And we’re back again in the dank and cramped offices of one former maester, Qyburn. Here among the dripping slime and between the thick walls of crumbling stone, Qyburn continues his dark and gleeful experiments. Why does he do such terrible things and push the boundaries of acceptable science in Westeros? Because he can, of course!
And so we tinker and construct our own jank, pushing the boundaries of acceptable deck ideas. Why do we do so? For fame or glory or the chance to win a tournament? No. Merely because we can.
This time we’re taking a look at something of an unusual idea. Winter is here in the Midwest and desperately cold temperatures pushed even into the South. What if that’s the case in Westeros as well? Perhaps the Princes of Dorne might one day become the Kings of Winter?
The Cards:Winter Reserves
– Winter Reserves is one of the key pieces we’ve been waiting on to help pull Winter traited plot decks together. The boost in stats is incredibly beneficial to the rest of the Winter plots which traditionally feature very low gold and reserve in order to balance out their high claim and punishing effects. The problem is that storing up your reserves just takes so long in game terms, leaving you unable to hit those high effect plots until turn 3 if you build up to maximum strength.Change of Plans
– Enter Change of Plans to speed us up! With this event, we can easily find a way to lose some kind of challenge during the first turn and drop our second Winter Reserves right into the used pile. I wish we could speed up even more, but a full turn is still pretty useful.Dalla
– With all of the Winter plot focus, why not also include the Wildlings pushing ever further South? Thus, Dalla becomes our draw engine of choice by providing a steady stream of cards as we play out new Wildlings each turn.Shadow City Bastard
– What would a Martell deck be without icon removal? Here we make certain to include one of the most annoyingly strong icon removal cards in the game which helps give the deck an appropriately Martell flavor as well as creating openings for you to punch through with 2 claim plots.Desert Raider
– And we would be remiss to not include the newest icon removal on the block in Desert Raider. This is a very powerful option to give us claim soak and repeatable ways to crack open weakness on the opponent’s side of the board. Plus, with 2 claim plots incoming, we may very well be able to kill off the character that we so generously donated a power to.
This deck’s plan is to soup up your Winter plots as fast as possible and then engage in some good old fashioned Wildling powered beatdowns on your opponent.
Even with the boost from Winter Reserves though, a few of our plots can be on the lower end of the gold curve that is often played these days, at least when you also factor in some of the pseudo income stats of something like Heir to the Iron Throne . To help combat that, we not only have a solid amount of characters at the lower end of the gold curve, but also can lean on a couple alternative income options ourselves – Val and The Water Gardens. Val lets us skip paying gold for a Wildling a turn entirely, which is incredibly powerful from a surprise and economy factor. Plus it grants additional flexibility in triggering Dalla . The Water Gardens also gets powered up faster by dropping the extra Winter Reserves into the used pile, and there are a healthy number of non-character cards that it can be used to reduce. Sometimes just making a Dornish Fiefdom free to play (and then gaining two gold from it) can be a huge advantage.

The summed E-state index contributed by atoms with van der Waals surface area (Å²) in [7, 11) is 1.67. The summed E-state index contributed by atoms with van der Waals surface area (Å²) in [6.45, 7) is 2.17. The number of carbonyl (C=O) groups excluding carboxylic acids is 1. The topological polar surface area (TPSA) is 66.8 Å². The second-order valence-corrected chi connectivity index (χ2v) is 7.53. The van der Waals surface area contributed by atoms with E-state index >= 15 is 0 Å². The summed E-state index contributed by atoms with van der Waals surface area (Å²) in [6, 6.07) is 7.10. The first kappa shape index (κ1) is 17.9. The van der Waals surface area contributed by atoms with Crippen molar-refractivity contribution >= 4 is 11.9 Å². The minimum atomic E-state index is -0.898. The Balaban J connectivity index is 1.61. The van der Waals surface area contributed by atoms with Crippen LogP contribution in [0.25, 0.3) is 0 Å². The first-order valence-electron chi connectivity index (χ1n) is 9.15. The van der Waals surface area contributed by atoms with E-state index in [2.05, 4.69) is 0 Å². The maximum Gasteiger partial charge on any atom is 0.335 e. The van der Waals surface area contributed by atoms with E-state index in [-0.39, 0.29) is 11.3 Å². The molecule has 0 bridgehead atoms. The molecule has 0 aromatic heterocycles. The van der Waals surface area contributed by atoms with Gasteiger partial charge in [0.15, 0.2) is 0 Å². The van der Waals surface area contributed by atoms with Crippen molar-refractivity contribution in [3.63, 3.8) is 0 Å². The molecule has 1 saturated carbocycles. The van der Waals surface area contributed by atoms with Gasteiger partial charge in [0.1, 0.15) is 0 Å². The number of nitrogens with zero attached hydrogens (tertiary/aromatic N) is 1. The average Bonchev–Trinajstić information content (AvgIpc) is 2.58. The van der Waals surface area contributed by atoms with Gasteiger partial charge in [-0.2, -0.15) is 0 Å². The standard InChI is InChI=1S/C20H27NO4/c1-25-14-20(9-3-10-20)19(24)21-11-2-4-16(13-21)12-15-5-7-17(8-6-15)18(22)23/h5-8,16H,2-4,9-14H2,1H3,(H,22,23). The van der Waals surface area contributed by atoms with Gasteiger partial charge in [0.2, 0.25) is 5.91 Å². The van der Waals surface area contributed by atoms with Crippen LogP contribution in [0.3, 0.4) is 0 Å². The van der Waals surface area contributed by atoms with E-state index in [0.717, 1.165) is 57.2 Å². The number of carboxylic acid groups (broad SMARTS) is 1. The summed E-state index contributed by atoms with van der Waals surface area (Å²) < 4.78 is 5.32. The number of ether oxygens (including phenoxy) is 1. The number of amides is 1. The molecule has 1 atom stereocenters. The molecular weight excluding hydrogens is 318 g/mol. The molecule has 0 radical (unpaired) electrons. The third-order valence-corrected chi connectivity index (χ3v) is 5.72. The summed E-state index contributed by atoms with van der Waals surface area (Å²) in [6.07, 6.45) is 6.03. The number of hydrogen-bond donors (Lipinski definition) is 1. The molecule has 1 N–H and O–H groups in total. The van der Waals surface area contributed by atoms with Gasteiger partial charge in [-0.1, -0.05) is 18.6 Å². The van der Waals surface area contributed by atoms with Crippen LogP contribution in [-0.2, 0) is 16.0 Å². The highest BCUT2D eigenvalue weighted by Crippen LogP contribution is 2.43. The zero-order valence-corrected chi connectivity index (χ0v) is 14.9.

Additionally, we have an entirely Winter plot line to make sure that the Kings of Winter agenda can be active on every turn that our opponent doesn’t have a Summer plot. While there are still some very popular Summer plots such as Trade Routes , every bit of gold that we can ding off of our opponent is beneficial to us. He Calls it Thinking should be beneficial in that respect as well. Since it’s not a certain cancel, look at using it aggressively to disrupt your opponent’s plans such as canceling a Kingsroad rather than holding it to try to save your bacon in specific instances.
The deck also includes a number of other options on the disruption front. As mentioned, Shadow City Bastard and Desert Raider both offer a lot of capability to deprive your opponent of needed icons to defend, but we also have Wildling Scout to offer stealth to any of our characters for more punching power. Flea Bottom, of course, can serve to recycle Bastards or Scouts every turn that it stays in play and unblanked.
Speaking of Bastards and Raiders, don’t forget that they are great targets on which to place your Venomous Blade. Use your Blade to knock of opponent’s smaller, claim soak characters, then get the Blade back for further use once your character is sacrificed or killed. In a similar vein, Vengeance for Elia offers you a chance to strike back with their own claim, which I would generally recommend to be utilized in military challenges to help clear out more of their board to make way for your own 2 claim.
Last but not least, the deck offers Rattleshirt as an additional way to get around your opponent’s defenders and several options for action advantage to give you the leg up. In this case, it is often going to be stand effects from The Frozen Shore or Rogue Wildling , but discount the ability to effectively get multiple uses (defense, attack, ability) from characters that keep coming back into play from their own abilities or Flea Bottom.
There you have it, folks! Let me know how it goes.
Kings of Winter
1x Early Frost
1x False Spring
1x The First Snow of Winter
1x The Long Winter
1x The Winds of Winter
2x Winter Reserves
3x Desert Raider
3x Mance Rayder
3x Northern Refugee
2x Rattleshirt’s Raiders
3x Rogue Wildling
3x Shadow City Bastard
2x Wildling Bandit
3x Wildling Scout
2x Venomous Blade
3x Dornish Fiefdom
2x Flea Bottom
3x Ocean Road